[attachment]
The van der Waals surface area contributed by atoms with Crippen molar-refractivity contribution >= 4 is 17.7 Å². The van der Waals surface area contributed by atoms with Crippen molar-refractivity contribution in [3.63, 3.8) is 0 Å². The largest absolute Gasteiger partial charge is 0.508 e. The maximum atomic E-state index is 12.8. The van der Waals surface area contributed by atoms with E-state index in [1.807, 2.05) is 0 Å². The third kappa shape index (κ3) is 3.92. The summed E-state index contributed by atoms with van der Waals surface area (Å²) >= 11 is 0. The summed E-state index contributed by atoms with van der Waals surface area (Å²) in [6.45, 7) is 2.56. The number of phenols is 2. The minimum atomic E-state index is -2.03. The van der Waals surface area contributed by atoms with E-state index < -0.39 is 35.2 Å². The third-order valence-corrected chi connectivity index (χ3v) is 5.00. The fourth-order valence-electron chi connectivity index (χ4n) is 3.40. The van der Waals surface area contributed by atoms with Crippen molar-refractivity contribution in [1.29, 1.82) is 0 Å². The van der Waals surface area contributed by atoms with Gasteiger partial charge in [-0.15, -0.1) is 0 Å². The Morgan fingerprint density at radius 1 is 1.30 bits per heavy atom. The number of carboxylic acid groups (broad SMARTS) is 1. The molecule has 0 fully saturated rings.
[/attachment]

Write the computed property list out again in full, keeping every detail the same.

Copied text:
The van der Waals surface area contributed by atoms with Crippen molar-refractivity contribution >= 4 is 17.7 Å². The van der Waals surface area contributed by atoms with Crippen molar-refractivity contribution in [3.63, 3.8) is 0 Å². The largest absolute Gasteiger partial charge is 0.508 e. The maximum atomic E-state index is 12.8. The van der Waals surface area contributed by atoms with E-state index in [1.807, 2.05) is 0 Å². The third kappa shape index (κ3) is 3.92. The summed E-state index contributed by atoms with van der Waals surface area (Å²) >= 11 is 0. The summed E-state index contributed by atoms with van der Waals surface area (Å²) in [6.45, 7) is 2.56. The number of phenols is 2. The minimum atomic E-state index is -2.03. The van der Waals surface area contributed by atoms with E-state index < -0.39 is 35.2 Å². The third-order valence-corrected chi connectivity index (χ3v) is 5.00. The fourth-order valence-electron chi connectivity index (χ4n) is 3.40. The van der Waals surface area contributed by atoms with Crippen molar-refractivity contribution in [1.29, 1.82) is 0 Å². The van der Waals surface area contributed by atoms with Gasteiger partial charge in [-0.15, -0.1) is 0 Å². The Morgan fingerprint density at radius 1 is 1.30 bits per heavy atom. The number of carboxylic acid groups (broad SMARTS) is 1. The molecule has 0 fully saturated rings.